Wark Farm

Organic Farm and Butchery in Aberdeenshire

Phone Number: 01975 581149

October 2018 at Wark Farm

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  • 24-10-2018

Why DID the chicken cross the road? The joke chicken had had many and varied reasons, some of them even funny; I was thinking though of your more average, less humorous chicken. The answer I'm hoping for is: Because it can. Not quite in the sense that one (used in the most wide-ranging sense of the word) might set out to climb everest but not so far away either. Chickens, along with pigs, are amongst the most compromised of the farm animals that are reared for meat; part of this is down to the way in which they are kept (restricted, controlled environment) but also in the biological changes that have been bred into them to produce ‘better' yields and returns. It's not an unfamiliar story - though awareness is still a long way from any meaningful change in the lot of your average straight-faced chicken. The point being that actually a lot of chickens being produced for meat now might just not be able to cross the road. Not because they are in a cage (that treat is restricted mostly to egg laying hens) or because having never been in natural light they might be a touch agoraphobic or because they can't get far enough from another chicken to actually see the road, but because they just aren't capable of walking that far. When you take an animal that has evolved to run as it's main mode of transport (legs) and selectively bred into it large muscles that are used for flying (breasts) it gets badly out of balance. The net effect being that even given a decent environment, a reasonable lifespan and clear sight of the road - your modern hybrid chicken will not be able to make it to the other side.

I've prepared over 30 breeds of chicken for the table in my time here and have developed an intense dislike for the modern meat chicken; the one you see pretty much in every butchers or supermarket counter. Food production at it's very worst: an animal so compromised that even before hatching there is no way we can design a system to give it a reasonable life. It's the reason that I'm very happy with our current choice of chicken - the Poulet de Bresse. Of all the chickens I've kept over nearly 40 years of life with hens it stands out as one of the fittest of all breeds, and certainly the fittest of any meat bird I have reared. We have been hatching batches through this year from eggs sourced locally (we now have our own breeding flock for next years hatching eggs) and from the day they bust out of the shell they have a serious zest for life. No sitting at the feeder filling their faces for them, nope they're away exploring after a few mouthfuls. No waiting patiently to be fed or let out (they're knocking the door down), no chance for the the bug or slug that comes within their eager sight. I think we may have found the ultimate free-ranging meat chicken, I've never seen it's like. This month we have our first full batch of birds ready for sale. Initially we are offering them as whole birds only, not pieces. They aren't a big bird and (in line with all I've just written) have a proportionate distribution of breast and leg meat, so don't expect the football shape of a standard chicken. The big test now is - how is the taste? This isn't a meat to be lost in sauce or spice; it's an attempt to put chicken back on the menu as an equivalent to the best beef or lamb, something to be noticed and appreciated. If you'd like to try it - I'd love to hear your thoughts.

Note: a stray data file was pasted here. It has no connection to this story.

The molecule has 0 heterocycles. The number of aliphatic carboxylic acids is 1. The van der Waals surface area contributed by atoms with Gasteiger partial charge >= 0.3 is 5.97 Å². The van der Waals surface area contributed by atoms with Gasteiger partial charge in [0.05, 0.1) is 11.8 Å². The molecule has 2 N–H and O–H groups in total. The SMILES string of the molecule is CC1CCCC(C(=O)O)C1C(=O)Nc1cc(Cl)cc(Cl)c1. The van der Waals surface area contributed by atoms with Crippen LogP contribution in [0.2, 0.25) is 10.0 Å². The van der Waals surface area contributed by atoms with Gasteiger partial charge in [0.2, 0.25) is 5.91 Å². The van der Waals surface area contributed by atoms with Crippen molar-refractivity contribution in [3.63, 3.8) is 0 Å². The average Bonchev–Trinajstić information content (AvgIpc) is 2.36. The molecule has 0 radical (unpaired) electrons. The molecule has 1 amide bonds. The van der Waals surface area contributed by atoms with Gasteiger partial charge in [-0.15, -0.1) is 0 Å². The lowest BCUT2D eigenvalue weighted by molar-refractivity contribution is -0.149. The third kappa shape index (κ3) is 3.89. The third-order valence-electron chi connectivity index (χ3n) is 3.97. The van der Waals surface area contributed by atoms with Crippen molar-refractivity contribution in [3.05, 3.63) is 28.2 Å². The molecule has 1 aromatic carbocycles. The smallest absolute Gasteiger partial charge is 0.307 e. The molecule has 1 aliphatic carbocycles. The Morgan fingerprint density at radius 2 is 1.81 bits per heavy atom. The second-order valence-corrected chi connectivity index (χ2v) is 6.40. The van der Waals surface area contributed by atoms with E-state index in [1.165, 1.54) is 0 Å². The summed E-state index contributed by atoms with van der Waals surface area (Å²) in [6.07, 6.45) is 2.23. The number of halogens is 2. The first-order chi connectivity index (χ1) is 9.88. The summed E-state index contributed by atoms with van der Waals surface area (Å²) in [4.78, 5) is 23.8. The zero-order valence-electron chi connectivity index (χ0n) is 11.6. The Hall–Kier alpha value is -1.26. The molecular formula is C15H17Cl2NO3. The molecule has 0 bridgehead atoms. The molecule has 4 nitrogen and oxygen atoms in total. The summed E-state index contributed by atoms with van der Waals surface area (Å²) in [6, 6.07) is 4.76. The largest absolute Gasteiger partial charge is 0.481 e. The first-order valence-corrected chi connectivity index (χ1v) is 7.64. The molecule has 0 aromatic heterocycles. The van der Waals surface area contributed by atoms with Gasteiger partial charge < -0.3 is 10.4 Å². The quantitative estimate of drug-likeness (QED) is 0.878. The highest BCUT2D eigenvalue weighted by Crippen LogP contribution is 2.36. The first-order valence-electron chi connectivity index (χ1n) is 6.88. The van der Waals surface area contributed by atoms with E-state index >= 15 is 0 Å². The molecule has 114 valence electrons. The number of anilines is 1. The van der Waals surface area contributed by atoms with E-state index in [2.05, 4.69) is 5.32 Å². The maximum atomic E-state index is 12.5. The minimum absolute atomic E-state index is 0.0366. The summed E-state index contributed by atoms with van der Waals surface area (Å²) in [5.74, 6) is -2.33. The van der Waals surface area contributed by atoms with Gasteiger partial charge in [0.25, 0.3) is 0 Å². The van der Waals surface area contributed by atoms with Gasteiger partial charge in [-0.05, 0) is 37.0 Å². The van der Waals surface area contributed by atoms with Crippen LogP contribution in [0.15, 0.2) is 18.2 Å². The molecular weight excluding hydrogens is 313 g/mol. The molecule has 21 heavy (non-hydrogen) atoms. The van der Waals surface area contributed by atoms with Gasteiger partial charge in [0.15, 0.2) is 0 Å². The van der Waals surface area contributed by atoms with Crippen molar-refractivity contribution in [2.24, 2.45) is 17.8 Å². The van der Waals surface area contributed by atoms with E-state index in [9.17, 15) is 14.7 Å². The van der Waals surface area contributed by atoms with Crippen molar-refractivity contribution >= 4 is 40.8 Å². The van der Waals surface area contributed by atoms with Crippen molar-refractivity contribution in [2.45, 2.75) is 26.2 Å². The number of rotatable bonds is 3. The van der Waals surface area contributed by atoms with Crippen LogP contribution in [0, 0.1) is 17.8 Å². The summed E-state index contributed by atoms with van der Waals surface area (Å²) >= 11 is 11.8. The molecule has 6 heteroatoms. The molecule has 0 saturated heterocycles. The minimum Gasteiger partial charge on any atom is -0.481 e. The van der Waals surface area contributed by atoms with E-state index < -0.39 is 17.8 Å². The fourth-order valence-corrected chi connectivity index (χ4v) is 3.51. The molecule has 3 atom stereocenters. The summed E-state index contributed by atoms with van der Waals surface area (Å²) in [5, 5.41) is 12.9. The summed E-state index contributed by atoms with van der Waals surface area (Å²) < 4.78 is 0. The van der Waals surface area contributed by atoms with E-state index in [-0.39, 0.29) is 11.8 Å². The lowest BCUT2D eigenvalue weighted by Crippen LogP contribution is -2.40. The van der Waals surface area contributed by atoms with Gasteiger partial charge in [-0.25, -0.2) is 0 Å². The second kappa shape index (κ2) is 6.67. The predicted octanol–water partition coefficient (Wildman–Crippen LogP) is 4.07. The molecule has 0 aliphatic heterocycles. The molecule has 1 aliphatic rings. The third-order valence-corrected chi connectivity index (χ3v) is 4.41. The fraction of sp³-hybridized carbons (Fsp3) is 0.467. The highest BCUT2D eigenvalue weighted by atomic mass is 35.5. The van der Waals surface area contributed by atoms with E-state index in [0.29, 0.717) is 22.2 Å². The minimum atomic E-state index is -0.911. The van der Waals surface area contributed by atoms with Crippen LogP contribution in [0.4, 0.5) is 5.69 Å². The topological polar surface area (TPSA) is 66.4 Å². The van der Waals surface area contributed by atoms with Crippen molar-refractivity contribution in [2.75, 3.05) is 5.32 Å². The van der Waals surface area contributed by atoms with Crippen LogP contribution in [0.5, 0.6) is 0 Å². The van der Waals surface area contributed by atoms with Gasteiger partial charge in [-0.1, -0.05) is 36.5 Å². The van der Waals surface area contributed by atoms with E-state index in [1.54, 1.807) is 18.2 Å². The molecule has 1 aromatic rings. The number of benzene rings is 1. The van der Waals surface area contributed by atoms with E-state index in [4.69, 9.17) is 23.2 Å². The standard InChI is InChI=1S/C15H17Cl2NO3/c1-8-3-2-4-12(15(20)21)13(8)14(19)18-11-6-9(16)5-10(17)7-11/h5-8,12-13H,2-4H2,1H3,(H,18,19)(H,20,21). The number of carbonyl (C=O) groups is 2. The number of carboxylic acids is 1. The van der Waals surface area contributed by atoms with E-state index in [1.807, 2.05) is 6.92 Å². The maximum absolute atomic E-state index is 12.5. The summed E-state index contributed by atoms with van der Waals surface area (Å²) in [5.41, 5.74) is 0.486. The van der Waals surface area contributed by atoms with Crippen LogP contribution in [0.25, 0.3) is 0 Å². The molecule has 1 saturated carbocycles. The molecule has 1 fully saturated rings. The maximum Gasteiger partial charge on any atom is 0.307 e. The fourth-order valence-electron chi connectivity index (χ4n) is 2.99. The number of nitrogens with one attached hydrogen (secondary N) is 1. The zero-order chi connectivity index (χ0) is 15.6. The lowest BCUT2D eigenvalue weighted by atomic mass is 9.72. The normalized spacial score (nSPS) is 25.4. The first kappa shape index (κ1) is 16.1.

This month we have a full selection of Belted Galloway Beef and the last of this years pure bred Hebridean hogget, before we switch to new season lamb or possibly a batch of mutton next month. Otherwise we are still on a restricted product list as we pick up from the disruption of the fire, but we are making good progress. We will be delivering orders on Friday 19th, will be at Banchory Farmers Market on the 20th and will be open for collection of order at the farm on Monday 22nd (no shop yet, but you can place an order for pick up).